What are some effects of the literary devices used in Act 5, scene 1 of William Shakepeare's play A Midsummer Night's Dream in the passage beginning "A tedious brief scene" and ending with "of this discord"?
In Act 5, scene 1 of William Shakespeare’s play A Midsummer Night’s Dream, Theseus reads a list of possible plays that are ready to be performed. Last on the list – and the one he chooses – is a play described as
'A tedious brief scene of young Pyramus
And his love Thisbe; very tragical mirth.'
Theseus then comments on this description:
Merry and tragical! tedious and brief!
That is, hot ice and wondrous strange snow.
How shall we find the concord of this discord?
This brief passage uses a variety of literary devices, including the following:
- oxymoron, in which adjacent words contradict each other, as in the phrases “tedious brief,” “tragical mirth,” “Merry and tragical,” and “hot ice.” The use of oxymoron here implies the incompetence of the playwright and the foolishness of the play he has produced. We can expect a play that is ridiculous and contradictory, with no coherence and no unified effect. Ironically, we can expect a play that is indeed “Merry and tragical” – tragical in the sense that it is intended to be a tragedy, merry in the sense that it is so inept a tragedy that it is actually funny.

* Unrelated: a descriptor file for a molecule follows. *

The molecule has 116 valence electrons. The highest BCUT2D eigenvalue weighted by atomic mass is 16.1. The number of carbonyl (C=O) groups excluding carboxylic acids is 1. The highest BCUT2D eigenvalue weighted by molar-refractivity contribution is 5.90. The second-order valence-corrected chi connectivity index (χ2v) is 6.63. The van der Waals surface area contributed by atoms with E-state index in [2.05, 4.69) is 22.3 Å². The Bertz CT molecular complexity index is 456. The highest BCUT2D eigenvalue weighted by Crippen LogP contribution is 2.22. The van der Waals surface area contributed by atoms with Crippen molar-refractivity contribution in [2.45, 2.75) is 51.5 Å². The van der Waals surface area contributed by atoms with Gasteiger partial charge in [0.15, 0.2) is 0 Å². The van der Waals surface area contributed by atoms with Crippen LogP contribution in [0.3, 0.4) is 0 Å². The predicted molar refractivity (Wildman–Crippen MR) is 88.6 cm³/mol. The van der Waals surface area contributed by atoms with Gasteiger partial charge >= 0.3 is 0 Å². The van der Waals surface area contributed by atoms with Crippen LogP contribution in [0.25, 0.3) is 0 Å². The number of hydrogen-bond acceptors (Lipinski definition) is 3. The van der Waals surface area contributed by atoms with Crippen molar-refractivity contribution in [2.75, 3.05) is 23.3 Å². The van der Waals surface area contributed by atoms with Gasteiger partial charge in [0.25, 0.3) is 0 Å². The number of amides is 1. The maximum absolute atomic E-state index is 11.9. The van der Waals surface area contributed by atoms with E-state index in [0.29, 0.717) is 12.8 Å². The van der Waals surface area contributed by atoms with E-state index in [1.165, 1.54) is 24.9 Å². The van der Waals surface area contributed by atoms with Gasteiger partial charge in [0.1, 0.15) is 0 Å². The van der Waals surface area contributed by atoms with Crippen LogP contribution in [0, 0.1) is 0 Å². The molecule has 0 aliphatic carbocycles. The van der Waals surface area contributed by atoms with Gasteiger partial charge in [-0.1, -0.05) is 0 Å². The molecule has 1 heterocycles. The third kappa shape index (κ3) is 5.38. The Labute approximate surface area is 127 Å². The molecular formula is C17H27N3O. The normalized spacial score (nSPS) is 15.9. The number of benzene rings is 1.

- exclamation, as in the third quoted line, which implies Theseus’s astonishment and his sense of the ridiculousness of what he has just read. Theseus’s sense of surprise and his sense of amusement both foreshadow our own reactions when we witness the play itself.
- metrical irregularity, as in the final three lines quoted here, which do not display a rigid, predictable, predetermined pattern of accented and unaccented syllables, and which thus sound spontaneous and credible – the kinds of words a surprised person might actually use.